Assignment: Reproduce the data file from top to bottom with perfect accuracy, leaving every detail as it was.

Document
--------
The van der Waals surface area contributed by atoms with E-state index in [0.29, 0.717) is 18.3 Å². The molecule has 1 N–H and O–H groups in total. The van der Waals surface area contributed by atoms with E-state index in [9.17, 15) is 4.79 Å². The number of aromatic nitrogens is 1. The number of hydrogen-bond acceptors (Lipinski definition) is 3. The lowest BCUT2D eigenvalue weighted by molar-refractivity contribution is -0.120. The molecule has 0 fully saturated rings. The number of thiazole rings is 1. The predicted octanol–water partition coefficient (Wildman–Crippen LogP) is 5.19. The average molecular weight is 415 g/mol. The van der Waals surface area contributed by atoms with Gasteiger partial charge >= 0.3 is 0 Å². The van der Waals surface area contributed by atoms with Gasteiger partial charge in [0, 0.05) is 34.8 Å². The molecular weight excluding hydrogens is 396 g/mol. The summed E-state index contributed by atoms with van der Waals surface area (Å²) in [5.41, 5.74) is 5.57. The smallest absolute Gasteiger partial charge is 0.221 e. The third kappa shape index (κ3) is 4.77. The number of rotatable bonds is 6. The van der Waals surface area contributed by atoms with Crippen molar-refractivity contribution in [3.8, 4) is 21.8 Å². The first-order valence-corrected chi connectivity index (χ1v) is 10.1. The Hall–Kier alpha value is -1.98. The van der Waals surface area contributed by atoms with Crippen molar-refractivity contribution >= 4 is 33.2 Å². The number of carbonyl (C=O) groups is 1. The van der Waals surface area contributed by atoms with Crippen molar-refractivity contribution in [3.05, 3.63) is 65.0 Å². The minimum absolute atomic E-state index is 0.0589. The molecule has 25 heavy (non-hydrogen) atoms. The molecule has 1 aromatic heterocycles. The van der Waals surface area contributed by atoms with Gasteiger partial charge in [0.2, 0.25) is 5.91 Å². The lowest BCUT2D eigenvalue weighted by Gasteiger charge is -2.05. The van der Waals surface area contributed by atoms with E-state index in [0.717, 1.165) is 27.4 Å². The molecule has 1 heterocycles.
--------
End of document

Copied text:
The van der Waals surface area contributed by atoms with E-state index in [0.29, 0.717) is 18.3 Å². The molecule has 1 N–H and O–H groups in total. The van der Waals surface area contributed by atoms with E-state index in [9.17, 15) is 4.79 Å². The number of aromatic nitrogens is 1. The number of hydrogen-bond acceptors (Lipinski definition) is 3. The lowest BCUT2D eigenvalue weighted by molar-refractivity contribution is -0.120. The molecule has 0 fully saturated rings. The number of thiazole rings is 1. The predicted octanol–water partition coefficient (Wildman–Crippen LogP) is 5.19. The average molecular weight is 415 g/mol. The van der Waals surface area contributed by atoms with Gasteiger partial charge >= 0.3 is 0 Å². The van der Waals surface area contributed by atoms with Gasteiger partial charge in [0, 0.05) is 34.8 Å². The molecular weight excluding hydrogens is 396 g/mol. The summed E-state index contributed by atoms with van der Waals surface area (Å²) in [5.41, 5.74) is 5.57. The smallest absolute Gasteiger partial charge is 0.221 e. The third kappa shape index (κ3) is 4.77. The number of rotatable bonds is 6. The van der Waals surface area contributed by atoms with Crippen molar-refractivity contribution in [3.8, 4) is 21.8 Å². The first-order valence-corrected chi connectivity index (χ1v) is 10.1. The Hall–Kier alpha value is -1.98. The van der Waals surface area contributed by atoms with Crippen molar-refractivity contribution >= 4 is 33.2 Å². The number of carbonyl (C=O) groups is 1. The van der Waals surface area contributed by atoms with Crippen molar-refractivity contribution in [3.05, 3.63) is 65.0 Å². The minimum absolute atomic E-state index is 0.0589. The molecule has 25 heavy (non-hydrogen) atoms. The molecule has 1 aromatic heterocycles. The van der Waals surface area contributed by atoms with Gasteiger partial charge in [0.2, 0.25) is 5.91 Å². The lowest BCUT2D eigenvalue weighted by Gasteiger charge is -2.05. The van der Waals surface area contributed by atoms with E-state index in [0.717, 1.165) is 27.4 Å². The molecule has 1 heterocycles.